The UK ICO: the key themes of the General Data Protection Regulation (GDPR)

It would be essential to take account of the views of the UK Information Commissioner’s Office however well or badly it expressed them.

As it happens, this extremely good document by the ICO sets out the themes and implications of the GDPR with as much clarity as the circumstances permit.

If you detect a hint of doubt there, you are right. The ICO faces the Brexit issue head-on in its introduction.

As a member state of the EU, the UK would be required to comply with the GDPR to the letter – it is a regulation, not a directive. If the UK wishes to keep its place of importance in the global digital economy after an exit from the EU, then it must satisfy the EU that it has acceptable standards for data protection, including new GDPR features like breach notification and data portability. In practice, that means the UK must enact legislation more or less equivalent to the GDPR and satisfy the EU both that it has done so and that it will enforce compliance with it.

The ICO paper says that the ICO “will be speaking to government to explain our view that reform of UK data protection law remains necessary”. That is fine and proper. The issue will be finding someone within government both willing to take an interest and competent to deliver.

There are three possible outcomes as things stand: we leave the EU promptly and in good order, with deals struck with alternative trading partners and a beneficial relationship with the EU – what might be called the “pie-in-the-sky” outcome; or we defer doing so effectively for ever, stuck permanently in a state of economic uncertainty; or we faff about in an unfocused way, short of resources and short of commitment, until we eventually crawl away, hoping to find some equivalent place in the world.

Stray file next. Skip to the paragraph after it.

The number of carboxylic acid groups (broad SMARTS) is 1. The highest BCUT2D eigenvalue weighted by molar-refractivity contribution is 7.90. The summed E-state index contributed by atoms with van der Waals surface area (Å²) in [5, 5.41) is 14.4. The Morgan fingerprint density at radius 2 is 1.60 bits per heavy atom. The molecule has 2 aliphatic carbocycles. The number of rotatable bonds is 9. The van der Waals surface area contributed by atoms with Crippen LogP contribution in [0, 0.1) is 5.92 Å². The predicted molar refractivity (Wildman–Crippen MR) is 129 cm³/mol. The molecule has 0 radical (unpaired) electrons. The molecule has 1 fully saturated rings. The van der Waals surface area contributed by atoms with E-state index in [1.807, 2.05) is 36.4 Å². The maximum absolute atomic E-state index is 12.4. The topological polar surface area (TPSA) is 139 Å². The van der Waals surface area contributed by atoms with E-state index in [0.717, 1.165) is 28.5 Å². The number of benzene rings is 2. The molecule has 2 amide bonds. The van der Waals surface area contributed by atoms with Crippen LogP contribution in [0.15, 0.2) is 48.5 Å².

As things stand, the latter looks the most likely outcome. The three ministers appointed to deal with negotiating our exit from the EU and our new trading relationships with others are squabbling already about who controls such limited resources as exist. Some of their pronouncements betray an equal mix of futile optimism and unforgivable ignorance, along with a bucketful of the deliberate dishonesty which got us into this mess in the first place.

As well as competition for skilled people, there will be competition for scarce Parliamentary time, to say nothing of the draughtsmen responsible for the preparation of legislation. The whole thing is a shambles.

What should businesses do about the GDPR, whether UK-based businesses facing outwards or foreign organisations hoping to do business with us? The most practical answer might be “move to Dublin” which, as the last English-speaking country left in the EU, is gearing up to capitalise on the UK’s stupidity.

Whether or not that it is possible, organisations need to be ready to comply with the GDPR whatever legislation the UK eventually enacts. There are good positive business reasons for doing this, quite apart from potential liabilities in the future. The ICO’s document is a very good and authoritative starting point for those who want to know what they should do.

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About Chris Dale

I have been an English solicitor since 1980. I run the e-Disclosure Information Project which collects and comments on information about electronic disclosure / eDiscovery and related subjects in the UK, the US, AsiaPac and elsewhere
This entry was posted in Brexit, Data privacy, Data Protection. Bookmark the permalink.

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